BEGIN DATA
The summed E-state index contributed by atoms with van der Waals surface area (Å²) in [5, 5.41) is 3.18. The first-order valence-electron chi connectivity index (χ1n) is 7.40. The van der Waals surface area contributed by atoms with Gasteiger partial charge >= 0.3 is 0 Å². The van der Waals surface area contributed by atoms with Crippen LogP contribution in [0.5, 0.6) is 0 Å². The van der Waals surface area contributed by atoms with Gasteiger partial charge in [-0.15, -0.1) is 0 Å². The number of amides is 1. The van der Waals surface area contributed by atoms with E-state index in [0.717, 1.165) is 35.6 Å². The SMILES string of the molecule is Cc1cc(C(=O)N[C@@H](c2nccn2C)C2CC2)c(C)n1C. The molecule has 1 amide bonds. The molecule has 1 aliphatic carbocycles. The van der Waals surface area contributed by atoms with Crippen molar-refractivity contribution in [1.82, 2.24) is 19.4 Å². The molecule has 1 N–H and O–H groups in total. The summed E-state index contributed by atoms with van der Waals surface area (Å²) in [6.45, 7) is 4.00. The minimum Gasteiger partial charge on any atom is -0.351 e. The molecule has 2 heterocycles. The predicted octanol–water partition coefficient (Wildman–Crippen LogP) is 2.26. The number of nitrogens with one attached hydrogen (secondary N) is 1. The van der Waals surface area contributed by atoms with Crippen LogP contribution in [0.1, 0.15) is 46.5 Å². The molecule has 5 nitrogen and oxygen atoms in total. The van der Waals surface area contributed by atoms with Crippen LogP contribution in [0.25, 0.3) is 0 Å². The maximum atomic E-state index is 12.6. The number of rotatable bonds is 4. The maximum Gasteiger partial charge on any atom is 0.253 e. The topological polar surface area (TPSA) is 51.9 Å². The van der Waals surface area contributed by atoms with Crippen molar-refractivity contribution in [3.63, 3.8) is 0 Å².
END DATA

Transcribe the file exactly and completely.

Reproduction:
The summed E-state index contributed by atoms with van der Waals surface area (Å²) in [5, 5.41) is 3.18. The first-order valence-electron chi connectivity index (χ1n) is 7.40. The van der Waals surface area contributed by atoms with Gasteiger partial charge >= 0.3 is 0 Å². The van der Waals surface area contributed by atoms with Crippen LogP contribution in [0.5, 0.6) is 0 Å². The van der Waals surface area contributed by atoms with Gasteiger partial charge in [-0.15, -0.1) is 0 Å². The number of amides is 1. The van der Waals surface area contributed by atoms with E-state index in [0.717, 1.165) is 35.6 Å². The SMILES string of the molecule is Cc1cc(C(=O)N[C@@H](c2nccn2C)C2CC2)c(C)n1C. The molecule has 1 amide bonds. The molecule has 1 aliphatic carbocycles. The van der Waals surface area contributed by atoms with Crippen molar-refractivity contribution in [1.82, 2.24) is 19.4 Å². The molecule has 1 N–H and O–H groups in total. The summed E-state index contributed by atoms with van der Waals surface area (Å²) in [6.45, 7) is 4.00. The minimum Gasteiger partial charge on any atom is -0.351 e. The molecule has 2 heterocycles. The predicted octanol–water partition coefficient (Wildman–Crippen LogP) is 2.26. The number of nitrogens with one attached hydrogen (secondary N) is 1. The van der Waals surface area contributed by atoms with Crippen LogP contribution in [0.1, 0.15) is 46.5 Å². The molecule has 5 nitrogen and oxygen atoms in total. The van der Waals surface area contributed by atoms with Crippen LogP contribution in [0.25, 0.3) is 0 Å². The maximum atomic E-state index is 12.6. The number of rotatable bonds is 4. The maximum Gasteiger partial charge on any atom is 0.253 e. The topological polar surface area (TPSA) is 51.9 Å². The van der Waals surface area contributed by atoms with Crippen molar-refractivity contribution in [3.63, 3.8) is 0 Å².